Monday, August 7, 2017
MadCap's Reel Thoughts - "The Last Starfighter" (1984)
Because I, the MadCapMunchkin, am here to tell you that this film here is basically it. I don't know about you, but it's the dream of every single video game nerd I know (myself included) to be told that you are so amazingly badass at playing video games that a group of aliens who made said video games want you to come from boring old Earth to their planet halfway across the galaxy to fight in an intergalactic war against a nigh-unstoppable foe who seeks to conquer or destroy all sentient life in the universe. And all you have to do is be blackmailed and guilted into it, and then eventually pick up your girlfriend that you so totally have and do the same to her in a never-ending cycle of shame and misery!
...wait a second. Let me start over.
The Last Starfighter is the tale of Alex Logan (Lance Guest), the assumed alias of Jimmy Lloyd after the terrible events of Halloween night of 1978 (the good version), now living in California in protective custody. However, this protection is not so restrictive that he can't spend time with his sort of sort of not girlfriend Maggie (Catherine May Stewart) or play his favorite (and only) arcade game in the trailer park Starfighter. So what if he has no prospects at going to college? At least he'll always have video games.
But when Alex gets the high score on Starfighter, he finds himself kidnapped by a stylish con-man by the name of Centauri (Robert Preston) and pressed into the service of Rylan Star League as a Starfighter, which is apparently a very rare gift among the civilized societies of the known universe. So much so that there's only a handful of pilots and navigators to battle the dreaded Ko-Dan Armada and defend the planet of Rylos and the Frontier.
Why the Rylans themselves can't get into their Gunstars and go fight off the Armada is something they skillfully avoid mentioning.
But yes, thus begins an epic adventure as Alex must lean to actually pilot the real spacecraft and save the galaxy from the Ko-Dan and the dreaded Xur (Norman Snow). Xur, by the way, winning the award for least intimidating villain ever...except maybe when put up against Lisa from The Room. He hams it up and does practically nothing the entire film that is in any way remotely menacing. Even the Ko-Dan are wondering when they can get rid of him. He does have a really cool mace thing.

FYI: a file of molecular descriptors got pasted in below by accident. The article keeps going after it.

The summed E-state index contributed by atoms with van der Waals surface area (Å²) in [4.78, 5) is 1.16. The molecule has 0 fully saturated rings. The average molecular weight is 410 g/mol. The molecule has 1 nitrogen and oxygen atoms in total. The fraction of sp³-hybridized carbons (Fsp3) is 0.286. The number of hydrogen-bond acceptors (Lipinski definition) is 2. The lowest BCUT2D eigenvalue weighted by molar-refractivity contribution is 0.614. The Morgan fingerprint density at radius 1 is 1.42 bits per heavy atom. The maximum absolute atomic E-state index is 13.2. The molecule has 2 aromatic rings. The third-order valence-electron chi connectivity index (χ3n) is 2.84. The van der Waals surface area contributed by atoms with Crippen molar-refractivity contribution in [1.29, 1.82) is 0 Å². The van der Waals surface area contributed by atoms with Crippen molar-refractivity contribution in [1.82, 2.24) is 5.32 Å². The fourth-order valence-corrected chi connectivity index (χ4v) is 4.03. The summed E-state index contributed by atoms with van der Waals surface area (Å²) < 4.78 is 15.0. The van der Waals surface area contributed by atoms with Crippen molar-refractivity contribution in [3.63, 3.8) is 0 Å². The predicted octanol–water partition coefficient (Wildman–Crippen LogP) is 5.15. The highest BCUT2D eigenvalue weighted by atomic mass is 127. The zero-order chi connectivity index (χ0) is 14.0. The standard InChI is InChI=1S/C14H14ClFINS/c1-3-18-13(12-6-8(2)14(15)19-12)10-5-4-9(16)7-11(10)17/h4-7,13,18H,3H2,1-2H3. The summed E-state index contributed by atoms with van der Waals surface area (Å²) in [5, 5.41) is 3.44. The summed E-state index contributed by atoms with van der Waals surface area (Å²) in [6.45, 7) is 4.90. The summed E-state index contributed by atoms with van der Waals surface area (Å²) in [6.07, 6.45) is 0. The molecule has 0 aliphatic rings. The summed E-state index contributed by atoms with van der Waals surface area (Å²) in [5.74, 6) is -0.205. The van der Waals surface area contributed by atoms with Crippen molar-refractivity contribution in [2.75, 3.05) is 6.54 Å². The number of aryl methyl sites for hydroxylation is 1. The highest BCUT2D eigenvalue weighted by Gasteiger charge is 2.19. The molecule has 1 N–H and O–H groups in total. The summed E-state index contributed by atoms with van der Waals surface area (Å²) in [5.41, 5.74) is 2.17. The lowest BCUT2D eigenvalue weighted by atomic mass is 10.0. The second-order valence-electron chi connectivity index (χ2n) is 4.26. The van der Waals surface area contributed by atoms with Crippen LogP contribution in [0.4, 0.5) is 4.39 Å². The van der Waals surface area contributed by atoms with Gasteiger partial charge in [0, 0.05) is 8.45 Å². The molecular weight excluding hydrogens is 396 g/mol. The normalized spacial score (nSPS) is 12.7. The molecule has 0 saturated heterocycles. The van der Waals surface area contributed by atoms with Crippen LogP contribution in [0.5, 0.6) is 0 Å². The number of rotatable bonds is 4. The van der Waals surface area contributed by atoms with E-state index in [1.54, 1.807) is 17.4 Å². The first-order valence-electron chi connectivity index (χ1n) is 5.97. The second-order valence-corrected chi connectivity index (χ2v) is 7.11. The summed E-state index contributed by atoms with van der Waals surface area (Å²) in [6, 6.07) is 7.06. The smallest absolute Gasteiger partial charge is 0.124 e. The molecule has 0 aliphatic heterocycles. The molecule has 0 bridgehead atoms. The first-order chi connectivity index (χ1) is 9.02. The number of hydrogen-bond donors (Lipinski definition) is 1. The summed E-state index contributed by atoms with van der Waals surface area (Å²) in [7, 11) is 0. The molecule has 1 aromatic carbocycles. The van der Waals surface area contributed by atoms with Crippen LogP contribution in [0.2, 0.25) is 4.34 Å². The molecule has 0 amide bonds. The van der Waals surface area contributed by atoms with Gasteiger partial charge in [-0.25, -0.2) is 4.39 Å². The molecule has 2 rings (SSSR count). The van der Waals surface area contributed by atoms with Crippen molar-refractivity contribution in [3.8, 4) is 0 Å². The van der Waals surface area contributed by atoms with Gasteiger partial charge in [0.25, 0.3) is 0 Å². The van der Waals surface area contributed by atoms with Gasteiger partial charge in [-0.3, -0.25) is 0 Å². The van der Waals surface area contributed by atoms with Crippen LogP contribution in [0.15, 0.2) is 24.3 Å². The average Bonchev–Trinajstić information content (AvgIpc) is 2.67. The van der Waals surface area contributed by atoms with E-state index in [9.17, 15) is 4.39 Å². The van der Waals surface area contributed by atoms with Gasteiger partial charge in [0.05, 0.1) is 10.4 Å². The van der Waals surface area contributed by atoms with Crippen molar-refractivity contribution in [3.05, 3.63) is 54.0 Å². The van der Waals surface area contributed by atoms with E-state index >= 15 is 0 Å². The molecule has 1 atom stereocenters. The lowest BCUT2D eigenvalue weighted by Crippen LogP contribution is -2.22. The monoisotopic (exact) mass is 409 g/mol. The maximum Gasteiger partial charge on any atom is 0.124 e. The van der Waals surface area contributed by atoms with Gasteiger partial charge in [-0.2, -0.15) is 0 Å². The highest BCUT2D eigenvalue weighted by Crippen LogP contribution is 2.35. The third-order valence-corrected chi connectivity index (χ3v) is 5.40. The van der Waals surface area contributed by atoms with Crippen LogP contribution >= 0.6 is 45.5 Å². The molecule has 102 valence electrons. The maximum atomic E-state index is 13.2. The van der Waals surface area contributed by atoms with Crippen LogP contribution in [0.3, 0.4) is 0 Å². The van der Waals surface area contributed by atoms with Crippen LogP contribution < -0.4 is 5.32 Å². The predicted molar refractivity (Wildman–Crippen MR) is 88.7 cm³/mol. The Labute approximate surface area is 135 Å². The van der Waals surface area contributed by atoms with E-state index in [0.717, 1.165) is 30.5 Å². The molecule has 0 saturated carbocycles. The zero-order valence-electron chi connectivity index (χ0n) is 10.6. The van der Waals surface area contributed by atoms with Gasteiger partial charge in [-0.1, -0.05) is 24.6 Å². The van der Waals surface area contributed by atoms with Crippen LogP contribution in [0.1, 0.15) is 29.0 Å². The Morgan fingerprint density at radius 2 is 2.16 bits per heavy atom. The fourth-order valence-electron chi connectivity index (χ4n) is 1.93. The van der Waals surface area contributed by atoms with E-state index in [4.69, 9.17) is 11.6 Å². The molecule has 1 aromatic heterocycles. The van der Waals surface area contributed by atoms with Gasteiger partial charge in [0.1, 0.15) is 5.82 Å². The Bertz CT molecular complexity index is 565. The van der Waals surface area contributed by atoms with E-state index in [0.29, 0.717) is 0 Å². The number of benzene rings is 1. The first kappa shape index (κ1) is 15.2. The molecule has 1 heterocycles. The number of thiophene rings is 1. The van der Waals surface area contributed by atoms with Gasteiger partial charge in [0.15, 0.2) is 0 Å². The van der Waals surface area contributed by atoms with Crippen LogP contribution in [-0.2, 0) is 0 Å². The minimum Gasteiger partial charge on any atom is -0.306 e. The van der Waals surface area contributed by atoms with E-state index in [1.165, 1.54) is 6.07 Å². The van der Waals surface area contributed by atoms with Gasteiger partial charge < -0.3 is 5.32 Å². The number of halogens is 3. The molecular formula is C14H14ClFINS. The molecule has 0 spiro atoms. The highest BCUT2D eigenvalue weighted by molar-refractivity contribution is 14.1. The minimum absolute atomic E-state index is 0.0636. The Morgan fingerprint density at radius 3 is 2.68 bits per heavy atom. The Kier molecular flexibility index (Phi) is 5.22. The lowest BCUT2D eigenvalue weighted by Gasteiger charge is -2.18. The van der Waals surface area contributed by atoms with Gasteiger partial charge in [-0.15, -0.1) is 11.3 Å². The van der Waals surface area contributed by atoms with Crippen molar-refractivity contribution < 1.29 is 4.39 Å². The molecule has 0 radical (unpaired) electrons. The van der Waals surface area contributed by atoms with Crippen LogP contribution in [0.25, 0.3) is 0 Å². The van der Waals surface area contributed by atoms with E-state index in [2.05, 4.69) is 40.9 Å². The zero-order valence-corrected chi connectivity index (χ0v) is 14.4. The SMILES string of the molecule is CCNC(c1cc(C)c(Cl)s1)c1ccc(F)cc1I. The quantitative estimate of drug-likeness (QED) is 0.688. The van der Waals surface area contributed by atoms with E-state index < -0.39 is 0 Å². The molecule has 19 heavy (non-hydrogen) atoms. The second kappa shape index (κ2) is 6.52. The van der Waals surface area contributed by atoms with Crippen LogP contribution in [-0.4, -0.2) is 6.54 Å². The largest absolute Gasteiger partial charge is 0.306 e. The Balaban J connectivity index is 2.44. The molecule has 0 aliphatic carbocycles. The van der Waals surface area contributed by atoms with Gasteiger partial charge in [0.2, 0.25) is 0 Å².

A few things before I dive into what I enjoy about this film - because, yes, I really, really love this movie - yes, it's a Star Wars-ripoff and yes, it's a Galaga rip-off. Neither of those things happen to be criticisms. It's a 1980s science-fiction film, of course it drew large amounts of inspiration from Star Wars. And it's one ship going up against an entire armada of other ships, Galaga. That being said, those don't detract from the film in the least.
What does kind of detract from the film is the fact that we're not actually given that much detail about the Rylans or the Star League or even their conflict with the Ko-Dan. For things that are seemingly so very important, they're either glossed over or not mentioned at all. I will give it credit that the simplicity of it is realistic seeing as Alex isn't told all of this either, but we as the audience really know nothing about any of it beyond the fact that the Rylans say that the Ko-Dan and Xur are pure dang nasty evil.
In A New Hope, you get some exposition through the opening crawl and some dialogue between characters that set up the Empire almost from the jump as an incredibly evil, oppressive regime and we see our heroes have very clear reasons for fighting against that regime. With this movie...you're just told that and given vague mentions of a "dark betrayal" and just told to go with it. No real attempts at world-building, though we do see some very unique designs for the various alien types and both the Gunstars and the Ko-Dan ships.
The Frontier in particular is one of several special effect shots that honestly look really cool for the time. While the sets where the actors are is done by physical locations while the space scenes are done with early CGI. Cheesy by today's standards, sure, but in 1984 it was cutting edge.
However, the film isn't about paper-thin plots or outdated CGI. It's about Alex pushing himself beyond what he believes he's capable of an unlocking the hero within...after being emotionally blackmailed into doing so by various individuals, up to and including his own robotic duplicate (also played by Lance Guest). However, this does work and Alex does eventually step up to the plate after an attack by the Ko-Dan makes him...the Last Starfighter.
Despite the forced blackmail to do the right thing, the film is definitely a good one. Yes, we don't know much about what's going on, but Alex never learns it and I suppose that's realistic to his situation as a whole.Yes, it's outdated in terms of special effects, but it holds up better than most for a movie that's over thirty years old. I love it, and will be happy to watch it time and time again, until I'm battling evil in another dimension.
The Last Starfighter is brought to us by Lorimar Productions and Universal Pictures.
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